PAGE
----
Wasn’t quite Hell, but getting warm

Published by Rick on Tagged Uncategorized

When an agent contacted me a couple weeks ago for a resorts gig, I immediately said yes, only because it had been over a year since the last gig I’d done under his auspices. I also remembered the bittersweet experiences with the people running these venues, i.e. left hand rarely knows what right hand is doing. My last time doing a “holiday camp” gig, virtually everything went wrong except the performance itself. The roll call of incompetence seemed endless, and when they begrudgingly offered me lodging, then wanted to charge me for linens, I reacted out of frustration to one of the underlings that was merely “following orders.” All that got back to the head honchos was, “he was rude to staff,” but nothing about how well I’d done under such adverse circumstances. While this incident happened four years ago, I was still surprised any of them wanted anything to do with me again.

Everything about this gig seemed a carbon copy of the previous, and since I can’t be that choosy right now, I did everything to keep calm despite being rebuffed by the events manager on virtually every request. At least this time they would have a mic stand, one of the basics missing from that debacle four years ago. I would have to pay for lodging and transport, since the gig was in North Yorkshire, about 200 miles away from London, and didn’t start until 10:00, so driving up there and back was not on. I was expected to be on for between 45-60 minutes, when I’m used to doing about 25-30, and just to complicate things, it was a family show, so ABSOLUTELY no swearing! It reminded me of some of the lounge acts I saw when my ex and I would holiday in these resorts. The acts could innuendo all they wanted, but if any of them said fuck, everybody was fired. I did manage to sneak the word “crap” in my set, but that was it.

In the preparation for the gig, no concessions were made. There was no space available at the resort, which turned out to be a blessing, as they were going to charge me £40 to stay in a mobile home. I left the lodging task up to my agent, who managed to find something in the town of Filey, about 3 miles away and close to a train station, for £10 more than the resort was going to charge me. The resort made it pretty clear that there would be no one to ferry me back and forth from Filey, so cabs back and forth were adding to my mushrooming expenses to do this gig I had premonitions about anyway.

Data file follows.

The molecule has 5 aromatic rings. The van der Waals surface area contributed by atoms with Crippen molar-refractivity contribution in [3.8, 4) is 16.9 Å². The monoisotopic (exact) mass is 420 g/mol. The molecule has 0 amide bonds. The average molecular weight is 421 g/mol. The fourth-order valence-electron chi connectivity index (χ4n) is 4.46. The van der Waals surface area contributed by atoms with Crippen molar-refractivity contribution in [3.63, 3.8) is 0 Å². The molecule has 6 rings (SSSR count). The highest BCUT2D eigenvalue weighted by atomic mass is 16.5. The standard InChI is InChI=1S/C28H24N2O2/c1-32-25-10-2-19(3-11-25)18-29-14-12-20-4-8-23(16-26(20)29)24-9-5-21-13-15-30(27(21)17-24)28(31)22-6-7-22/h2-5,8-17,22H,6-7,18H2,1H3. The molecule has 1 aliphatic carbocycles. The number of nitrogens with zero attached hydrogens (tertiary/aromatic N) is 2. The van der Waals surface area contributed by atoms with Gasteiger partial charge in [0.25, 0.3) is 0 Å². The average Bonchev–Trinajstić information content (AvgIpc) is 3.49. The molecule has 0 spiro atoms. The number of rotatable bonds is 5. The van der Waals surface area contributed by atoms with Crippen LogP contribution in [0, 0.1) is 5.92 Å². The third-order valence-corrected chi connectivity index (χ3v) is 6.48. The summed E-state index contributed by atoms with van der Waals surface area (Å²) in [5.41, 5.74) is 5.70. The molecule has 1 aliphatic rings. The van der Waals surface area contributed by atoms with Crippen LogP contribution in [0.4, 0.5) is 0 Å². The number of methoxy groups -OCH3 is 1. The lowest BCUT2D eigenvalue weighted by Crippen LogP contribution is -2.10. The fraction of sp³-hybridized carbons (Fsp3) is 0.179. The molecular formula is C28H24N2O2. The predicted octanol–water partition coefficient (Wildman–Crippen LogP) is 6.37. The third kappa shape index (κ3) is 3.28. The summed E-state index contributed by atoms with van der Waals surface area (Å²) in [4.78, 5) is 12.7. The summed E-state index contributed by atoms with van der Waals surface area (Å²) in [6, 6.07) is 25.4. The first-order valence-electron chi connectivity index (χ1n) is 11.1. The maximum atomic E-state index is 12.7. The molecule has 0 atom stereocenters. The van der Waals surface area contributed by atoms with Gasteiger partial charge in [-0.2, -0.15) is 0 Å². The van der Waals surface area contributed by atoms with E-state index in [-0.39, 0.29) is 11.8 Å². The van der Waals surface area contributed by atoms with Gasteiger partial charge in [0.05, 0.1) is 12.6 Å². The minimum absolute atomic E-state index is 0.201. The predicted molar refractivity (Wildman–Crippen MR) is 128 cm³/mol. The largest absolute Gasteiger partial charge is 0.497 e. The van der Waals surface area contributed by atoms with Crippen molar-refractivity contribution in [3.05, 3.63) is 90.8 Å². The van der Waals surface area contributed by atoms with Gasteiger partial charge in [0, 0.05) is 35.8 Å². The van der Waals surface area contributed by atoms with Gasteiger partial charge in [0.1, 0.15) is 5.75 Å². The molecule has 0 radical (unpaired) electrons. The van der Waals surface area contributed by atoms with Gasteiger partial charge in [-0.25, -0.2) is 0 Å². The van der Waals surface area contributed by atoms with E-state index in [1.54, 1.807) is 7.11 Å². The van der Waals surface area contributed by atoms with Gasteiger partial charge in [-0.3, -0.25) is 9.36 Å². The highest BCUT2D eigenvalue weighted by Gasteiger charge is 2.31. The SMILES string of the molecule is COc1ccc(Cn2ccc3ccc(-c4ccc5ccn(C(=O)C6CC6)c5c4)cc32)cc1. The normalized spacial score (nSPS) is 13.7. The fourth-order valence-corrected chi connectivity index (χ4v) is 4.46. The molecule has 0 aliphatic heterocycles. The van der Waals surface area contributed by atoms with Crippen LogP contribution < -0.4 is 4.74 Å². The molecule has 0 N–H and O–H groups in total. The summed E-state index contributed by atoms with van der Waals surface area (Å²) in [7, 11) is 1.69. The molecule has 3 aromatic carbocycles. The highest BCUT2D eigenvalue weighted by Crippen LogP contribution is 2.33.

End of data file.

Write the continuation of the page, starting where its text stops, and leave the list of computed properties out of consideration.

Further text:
The train ride up had the usual annoyances that any August journey would have in UK, i.e. all the kids are out of school and on a long train ride, thus easily irritable. So whiny crying kids were the order of the day, meaning a nap wasn’t going to happen. This same energy carried over to the hotel, and if things weren’t going right where the child was concerned, the strop reverberated through the halls, so no chance of a nap at the hotel either. Oh, and just to complete the cycle, the TV didn’t work, and never did through my entire stay.

My past experiences with resorts told me that absolutely no food or drink would be provided (OK, there was a pitcher of water backstage, whoopie!), as entertainers are just above dishwashers on the food chain. I decided I’d better grab something in Filey, and managed to find a fish and chips place. You’d think since this little village was right on the coast, they’d have access to some pretty decent seafood, but no, this was the type of cod that must have been suffocated by the grease seeping into every orifice. I managed to get it down, and fate was kind, as I didn’t have the expected indigestion later.